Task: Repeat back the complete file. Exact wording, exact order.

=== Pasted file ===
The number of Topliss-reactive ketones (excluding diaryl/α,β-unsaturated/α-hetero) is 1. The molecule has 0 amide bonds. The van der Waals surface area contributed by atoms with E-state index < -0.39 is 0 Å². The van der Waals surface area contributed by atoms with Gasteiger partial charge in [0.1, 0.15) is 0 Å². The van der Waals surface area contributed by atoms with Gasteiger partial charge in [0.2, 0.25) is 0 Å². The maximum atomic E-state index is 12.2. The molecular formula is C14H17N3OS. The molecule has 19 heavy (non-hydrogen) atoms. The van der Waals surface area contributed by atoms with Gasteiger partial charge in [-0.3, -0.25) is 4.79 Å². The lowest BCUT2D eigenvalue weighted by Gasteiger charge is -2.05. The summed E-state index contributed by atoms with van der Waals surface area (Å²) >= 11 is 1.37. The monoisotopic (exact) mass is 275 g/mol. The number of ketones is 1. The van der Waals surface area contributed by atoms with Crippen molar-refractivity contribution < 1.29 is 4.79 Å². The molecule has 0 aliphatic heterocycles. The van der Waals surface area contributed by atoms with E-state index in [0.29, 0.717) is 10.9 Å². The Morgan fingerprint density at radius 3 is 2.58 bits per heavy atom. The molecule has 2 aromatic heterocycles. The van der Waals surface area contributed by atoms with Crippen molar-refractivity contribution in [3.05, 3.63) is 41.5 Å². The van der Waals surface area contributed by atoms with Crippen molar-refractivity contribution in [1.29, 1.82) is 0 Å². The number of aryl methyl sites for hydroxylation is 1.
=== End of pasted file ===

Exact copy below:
The number of Topliss-reactive ketones (excluding diaryl/α,β-unsaturated/α-hetero) is 1. The molecule has 0 amide bonds. The van der Waals surface area contributed by atoms with E-state index < -0.39 is 0 Å². The van der Waals surface area contributed by atoms with Gasteiger partial charge in [0.1, 0.15) is 0 Å². The van der Waals surface area contributed by atoms with Gasteiger partial charge in [0.2, 0.25) is 0 Å². The maximum atomic E-state index is 12.2. The molecular formula is C14H17N3OS. The molecule has 19 heavy (non-hydrogen) atoms. The van der Waals surface area contributed by atoms with Gasteiger partial charge in [-0.3, -0.25) is 4.79 Å². The lowest BCUT2D eigenvalue weighted by Gasteiger charge is -2.05. The summed E-state index contributed by atoms with van der Waals surface area (Å²) >= 11 is 1.37. The monoisotopic (exact) mass is 275 g/mol. The number of ketones is 1. The van der Waals surface area contributed by atoms with Crippen molar-refractivity contribution < 1.29 is 4.79 Å². The molecule has 0 aliphatic heterocycles. The van der Waals surface area contributed by atoms with E-state index in [0.29, 0.717) is 10.9 Å². The Morgan fingerprint density at radius 3 is 2.58 bits per heavy atom. The molecule has 2 aromatic heterocycles. The van der Waals surface area contributed by atoms with Crippen molar-refractivity contribution in [3.05, 3.63) is 41.5 Å². The van der Waals surface area contributed by atoms with Crippen molar-refractivity contribution in [1.29, 1.82) is 0 Å². The number of aryl methyl sites for hydroxylation is 1.